The name most mocks have attached to the 49ers is North Carolina quarterback Mitch Trubisky, viewed by many as the best signal-caller in the 2017 class.
It is easy to see why so many think highly of Trubisky. At 6'3” and 220 pounds, he has the size NFL teams are looking for and possesses the arm to make all the throws.
Trubisky has no issue gunning in short-to-medium throws over the middle but can also make passes to the far hash on the sideline and has the arm strength to test defenses deep on a consistent basis.
Combine that arm strength with an ability to evade pressure and make things happen with his legs, and Trubisky seems a sure-fire first-round quarterback prospect.
But there are a number of flaws in Trubisky's game that make spending the second overall pick, which the Niners possess, a significant reach.
Much like Carson Wentz when he came out last year, Trubisky's biggest issue his footwork.
He consistently fails to step into his throws, leading to bad misses on both short-to-intermediate throws and his deeper efforts.
Often times, Trubisky's footwork just appears lazy, as is the case on this play against Pittsburgh.
This should be an easy short completion for Trubisky, but he makes minimal effort to step into the throw and slings the ball well off target with no pressure in his face.
Later in the same game, on a deep shot towards the endzone, Trubisky again keeps his feet planted and the result is somewhat predicatable as he sails the ball well over the head of his intended receiver.
These were not isolated examples, Trubisky continued to struggle with his footwork throughout his final year with the Tar Heels and it was a problem that led to him failing to connect on what have been his bread and butter throws.
Here on this slant against Miami, Trubisky makes a quick decision and gets the ball out immediately but never even attempts to set his feet.
The conclusion of this play is yet again not surprising. Bad mechanics lead to bad passes and this ball is thrown
behind the intended target.
But the most egregious instance of Trubisky's footwork issue came versus Stanford in the Sun Bowl.
For any quarterback looking to throw with anything close to accuracy, this is unacceptable.
Instead of stepping into the throw and transferring his weight into it, Trubisky keeps his foot that should be coming forward pointed at an angle. He does this to such an extent that his foot is almost facing his own endzone and he unsurprisingly sails the ball over the head of the wideout.
Any inaccuracy displayed by Trubisky largely came as a result of his maddeningly poor footwork, and sadly he does have other tendencies that will worry talent evaluators.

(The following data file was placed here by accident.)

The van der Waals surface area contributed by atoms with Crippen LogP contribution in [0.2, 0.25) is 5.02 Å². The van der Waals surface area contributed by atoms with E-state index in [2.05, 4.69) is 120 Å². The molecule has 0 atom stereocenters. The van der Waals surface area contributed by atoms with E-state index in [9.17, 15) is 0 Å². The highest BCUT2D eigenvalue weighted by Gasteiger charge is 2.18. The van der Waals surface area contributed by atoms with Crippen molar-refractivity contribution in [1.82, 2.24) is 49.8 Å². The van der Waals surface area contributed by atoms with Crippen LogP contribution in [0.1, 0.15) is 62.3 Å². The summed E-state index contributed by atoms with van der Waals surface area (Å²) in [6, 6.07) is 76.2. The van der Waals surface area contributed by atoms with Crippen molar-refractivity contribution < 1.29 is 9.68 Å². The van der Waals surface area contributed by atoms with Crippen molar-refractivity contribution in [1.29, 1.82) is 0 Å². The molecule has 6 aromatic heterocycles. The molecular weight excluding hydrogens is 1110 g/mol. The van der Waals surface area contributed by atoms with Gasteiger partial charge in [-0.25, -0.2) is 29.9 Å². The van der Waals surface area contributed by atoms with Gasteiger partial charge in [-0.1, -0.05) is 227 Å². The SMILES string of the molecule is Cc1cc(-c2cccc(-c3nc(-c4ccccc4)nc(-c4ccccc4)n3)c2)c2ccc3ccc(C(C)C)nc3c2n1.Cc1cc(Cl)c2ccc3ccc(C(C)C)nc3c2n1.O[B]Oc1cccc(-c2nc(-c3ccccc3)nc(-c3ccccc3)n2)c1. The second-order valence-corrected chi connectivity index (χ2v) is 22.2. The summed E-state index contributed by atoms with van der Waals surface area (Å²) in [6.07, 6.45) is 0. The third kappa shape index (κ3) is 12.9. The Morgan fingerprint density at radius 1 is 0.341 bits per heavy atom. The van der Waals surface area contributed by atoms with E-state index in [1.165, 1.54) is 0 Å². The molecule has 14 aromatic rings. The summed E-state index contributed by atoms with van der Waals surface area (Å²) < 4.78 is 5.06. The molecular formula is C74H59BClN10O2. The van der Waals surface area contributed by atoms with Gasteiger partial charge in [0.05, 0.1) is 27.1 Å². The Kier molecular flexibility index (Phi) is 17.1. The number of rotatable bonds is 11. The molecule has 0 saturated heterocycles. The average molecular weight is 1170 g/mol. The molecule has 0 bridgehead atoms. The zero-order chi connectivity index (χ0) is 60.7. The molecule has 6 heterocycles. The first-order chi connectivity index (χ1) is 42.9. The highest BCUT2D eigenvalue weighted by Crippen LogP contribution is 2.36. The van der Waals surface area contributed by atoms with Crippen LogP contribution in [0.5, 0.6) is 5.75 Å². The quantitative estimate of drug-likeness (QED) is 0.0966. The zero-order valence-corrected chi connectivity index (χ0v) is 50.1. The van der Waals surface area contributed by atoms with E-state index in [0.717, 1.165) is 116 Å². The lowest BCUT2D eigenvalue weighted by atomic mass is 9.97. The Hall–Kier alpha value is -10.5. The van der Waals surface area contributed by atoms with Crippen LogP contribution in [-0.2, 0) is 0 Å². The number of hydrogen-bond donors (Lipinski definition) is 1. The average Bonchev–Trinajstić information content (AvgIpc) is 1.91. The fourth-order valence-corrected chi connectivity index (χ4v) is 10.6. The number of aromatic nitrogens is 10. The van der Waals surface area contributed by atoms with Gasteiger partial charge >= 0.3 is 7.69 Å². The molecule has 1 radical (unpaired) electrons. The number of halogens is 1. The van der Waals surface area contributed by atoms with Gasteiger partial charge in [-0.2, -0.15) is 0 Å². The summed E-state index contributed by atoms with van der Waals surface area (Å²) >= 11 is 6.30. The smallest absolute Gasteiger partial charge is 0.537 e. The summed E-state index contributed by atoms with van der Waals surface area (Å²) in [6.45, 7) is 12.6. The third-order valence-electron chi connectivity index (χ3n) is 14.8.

As a decision-maker, Trubisky needs significant improvement, with this play versus Georgia serving as evidence of one of the particularly poor choices he made when under pressure.
Backed up against his own endzone, Trubisky is able to escape the pocket but, instead of simply throwing the ball away, he tries to force it to his checkdown receiver, who is forced to intentionally drop the ball to avoid a safety.
Similarly on this play in the game with NC State, Trubisky makes the wrong decision when confronted with a late arriving defender in his face.
Rather than simply taking the sack, Trubisky throws it up for grabs off his backfoot and is fortunate not to see the pass intercepted.
His bad decisions did not simply come when hurried by the opposing pass rush. To the contrary, Trubisky was similarly irresponsible with the football when given time.
On both of these interceptions from the bowl game with Stanford, Trubisky does not look off the defender.
First a defensive back reads his eyes perfectly, seeing that Trubisky is staring down the in route over the middle and quickly moves in to make the pick and set up a big return.
Trubisky does not learn his lesson, though, and later telegraphs a throw to the flat, allowing a defender to get a fantastic break on the ball and return an interception for a touchdown.
There is little doubt Trubisky has the physical tools desired by NFL scouts. However, for the second overall pick, you are looking for a player who can come in and contribute immediately, possibly even one who will contend for the Hall of Fame.
Trubisky's flaws will need major corrections for him to have such a career and, though the Niners are likely to soon have a highly regarded offensive mind as head coach in the form of Kyle Shanahan, they will likely be better off by avoiding use such significant draft capital on a player whose fundamentals may not be salvageable.